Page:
Slipping through the cracks
Research reveals felons among day care owners, staff Here are several examples of local day care owners who have felons in their day cares - either living there or working there - or who themselves have been convicted of felonies. The Forum disco...
Research reveals felons among day care owners, staff
Here are several examples of local day care owners who have felons in their day cares - either living there or working there - or who themselves have been convicted of felonies.
The Forum discovered the criminal backgrounds through an investigation into the backgrounds of day care workers and owners.
In two cases, the owners didn't reveal the criminal backgrounds on their day care license application as required by law. And since North Dakota doesn't do background checks, the criminal pasts were unknown and the licenses were granted.
In the other case, the felony was known, but the state deemed the would-be owner rehabilitated and allowed her to start a day care business.
Did not disclose day care worker's criminal background
Sarah Vanos said she didn't inform Social Services of her mother-in-law's criminal background when she applied for her day care license because she didn't think it was anything to be concerned about.
Her mother-in-law, Debbie Doran, works for Vanos in the Fargo home day care.
Doran's legal past includes a 1996 felony conviction for selling marijuana out of the home where her children lived. Before that, Doran was involved in a custody battle over her children - one of whom ran away from home and was put into foster care. She also lost legal custody of the three remaining children, who were "in need of treatment or care as deprived children" for 18 months, according to an April 12, 1993, court order.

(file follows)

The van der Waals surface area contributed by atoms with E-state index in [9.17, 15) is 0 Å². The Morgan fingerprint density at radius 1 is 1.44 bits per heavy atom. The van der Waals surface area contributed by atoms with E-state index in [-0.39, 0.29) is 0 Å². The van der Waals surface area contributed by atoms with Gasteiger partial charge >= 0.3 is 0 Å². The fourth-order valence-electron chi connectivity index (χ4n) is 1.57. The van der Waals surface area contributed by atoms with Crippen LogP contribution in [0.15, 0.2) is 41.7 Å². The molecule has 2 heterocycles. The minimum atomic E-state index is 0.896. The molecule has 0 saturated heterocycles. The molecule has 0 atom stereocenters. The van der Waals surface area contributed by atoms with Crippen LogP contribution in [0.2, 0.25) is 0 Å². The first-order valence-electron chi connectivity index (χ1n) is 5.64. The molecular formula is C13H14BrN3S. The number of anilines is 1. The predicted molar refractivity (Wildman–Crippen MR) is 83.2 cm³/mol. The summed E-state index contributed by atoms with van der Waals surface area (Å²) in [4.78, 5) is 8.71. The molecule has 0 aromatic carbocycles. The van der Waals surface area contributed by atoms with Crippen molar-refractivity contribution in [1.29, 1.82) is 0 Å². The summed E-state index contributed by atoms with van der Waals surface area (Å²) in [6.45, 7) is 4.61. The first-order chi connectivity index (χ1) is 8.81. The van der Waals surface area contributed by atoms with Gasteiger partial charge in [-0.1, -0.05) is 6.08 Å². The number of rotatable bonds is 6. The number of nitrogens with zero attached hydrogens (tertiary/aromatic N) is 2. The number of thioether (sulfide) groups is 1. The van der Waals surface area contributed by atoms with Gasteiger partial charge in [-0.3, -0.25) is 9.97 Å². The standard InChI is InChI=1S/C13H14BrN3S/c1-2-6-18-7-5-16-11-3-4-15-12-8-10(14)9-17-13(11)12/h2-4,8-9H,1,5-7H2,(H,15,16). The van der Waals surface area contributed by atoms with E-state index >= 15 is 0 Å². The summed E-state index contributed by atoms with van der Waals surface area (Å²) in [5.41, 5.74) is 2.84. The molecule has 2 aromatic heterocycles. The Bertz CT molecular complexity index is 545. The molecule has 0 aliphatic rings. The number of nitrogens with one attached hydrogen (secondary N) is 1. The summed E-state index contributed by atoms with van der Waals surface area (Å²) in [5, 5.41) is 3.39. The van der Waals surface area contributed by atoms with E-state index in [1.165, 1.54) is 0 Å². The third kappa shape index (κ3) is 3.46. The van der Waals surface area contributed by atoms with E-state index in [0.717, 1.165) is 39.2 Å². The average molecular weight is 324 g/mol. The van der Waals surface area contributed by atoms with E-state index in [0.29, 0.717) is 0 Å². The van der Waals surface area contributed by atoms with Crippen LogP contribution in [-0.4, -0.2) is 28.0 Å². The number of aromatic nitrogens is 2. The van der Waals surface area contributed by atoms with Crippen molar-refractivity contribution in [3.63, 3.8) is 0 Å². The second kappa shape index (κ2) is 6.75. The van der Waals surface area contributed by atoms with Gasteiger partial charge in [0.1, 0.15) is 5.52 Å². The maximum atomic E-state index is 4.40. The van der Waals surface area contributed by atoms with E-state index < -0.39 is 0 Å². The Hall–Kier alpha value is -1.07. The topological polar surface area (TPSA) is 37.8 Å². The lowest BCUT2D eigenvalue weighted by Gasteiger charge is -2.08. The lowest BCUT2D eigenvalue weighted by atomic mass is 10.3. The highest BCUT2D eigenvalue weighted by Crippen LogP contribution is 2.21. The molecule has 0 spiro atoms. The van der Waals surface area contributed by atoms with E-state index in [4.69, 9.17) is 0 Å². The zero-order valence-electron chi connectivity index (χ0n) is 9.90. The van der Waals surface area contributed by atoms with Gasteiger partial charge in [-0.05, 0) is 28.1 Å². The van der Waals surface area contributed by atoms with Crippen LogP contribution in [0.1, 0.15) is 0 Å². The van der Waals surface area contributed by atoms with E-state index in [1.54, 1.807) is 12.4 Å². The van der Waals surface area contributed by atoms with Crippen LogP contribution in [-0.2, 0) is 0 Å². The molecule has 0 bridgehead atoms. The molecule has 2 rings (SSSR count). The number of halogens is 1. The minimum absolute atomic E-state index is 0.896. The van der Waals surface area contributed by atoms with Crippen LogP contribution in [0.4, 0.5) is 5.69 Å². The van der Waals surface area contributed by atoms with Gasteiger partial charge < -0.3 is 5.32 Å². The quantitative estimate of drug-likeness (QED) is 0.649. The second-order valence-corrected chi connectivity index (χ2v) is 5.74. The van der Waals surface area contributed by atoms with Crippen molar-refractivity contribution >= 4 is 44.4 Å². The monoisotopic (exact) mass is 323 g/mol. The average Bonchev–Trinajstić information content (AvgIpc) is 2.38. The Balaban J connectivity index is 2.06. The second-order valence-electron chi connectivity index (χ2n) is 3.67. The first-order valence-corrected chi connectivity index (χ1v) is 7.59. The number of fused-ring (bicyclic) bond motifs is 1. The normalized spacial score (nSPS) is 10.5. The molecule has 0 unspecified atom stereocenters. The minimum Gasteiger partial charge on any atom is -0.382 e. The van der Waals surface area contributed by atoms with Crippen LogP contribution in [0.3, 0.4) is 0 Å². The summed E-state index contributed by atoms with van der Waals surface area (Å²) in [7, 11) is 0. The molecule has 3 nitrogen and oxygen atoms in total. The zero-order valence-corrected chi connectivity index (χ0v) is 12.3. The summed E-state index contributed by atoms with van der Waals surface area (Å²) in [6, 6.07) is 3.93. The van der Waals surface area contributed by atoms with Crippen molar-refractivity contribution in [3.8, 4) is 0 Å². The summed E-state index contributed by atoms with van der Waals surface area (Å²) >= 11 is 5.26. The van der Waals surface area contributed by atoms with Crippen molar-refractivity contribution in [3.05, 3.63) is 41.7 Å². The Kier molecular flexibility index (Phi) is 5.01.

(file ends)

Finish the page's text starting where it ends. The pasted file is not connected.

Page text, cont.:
During a later custody battle in 1997, an investigator cited neglect, violence, and drug and alcohol abuse by Doran, who began using controlled substances when she was 9, court documents state.
Cass County Social Services was not aware of the custody situation or Doran's felony when asked by The Forum about Doran being listed as a full-time caregiver at Vanos' day care.
The removal of Doran's children should have come up on a child protection check Social Services conducts on providers and their employees, said Cass County Social Services licensing specialist Coreen Ruona. That file might have been destroyed, she said.
Through her attorney, Jane Sundby, Doran said she did not lose physical custody of her children, with the exception of her one daughter who was placed with the state due to unruly behavior.
Sundby said Doran has turned her life around since 1997.
Vanos said she believes that because her clients know and trust Doran with her kids, they wouldn't be upset to hear about her past legal troubles.
"This is a 50-year-old woman we're talking about; she's a total different person," Vanos said.
Disclosed criminal past deemed rehabilitated by state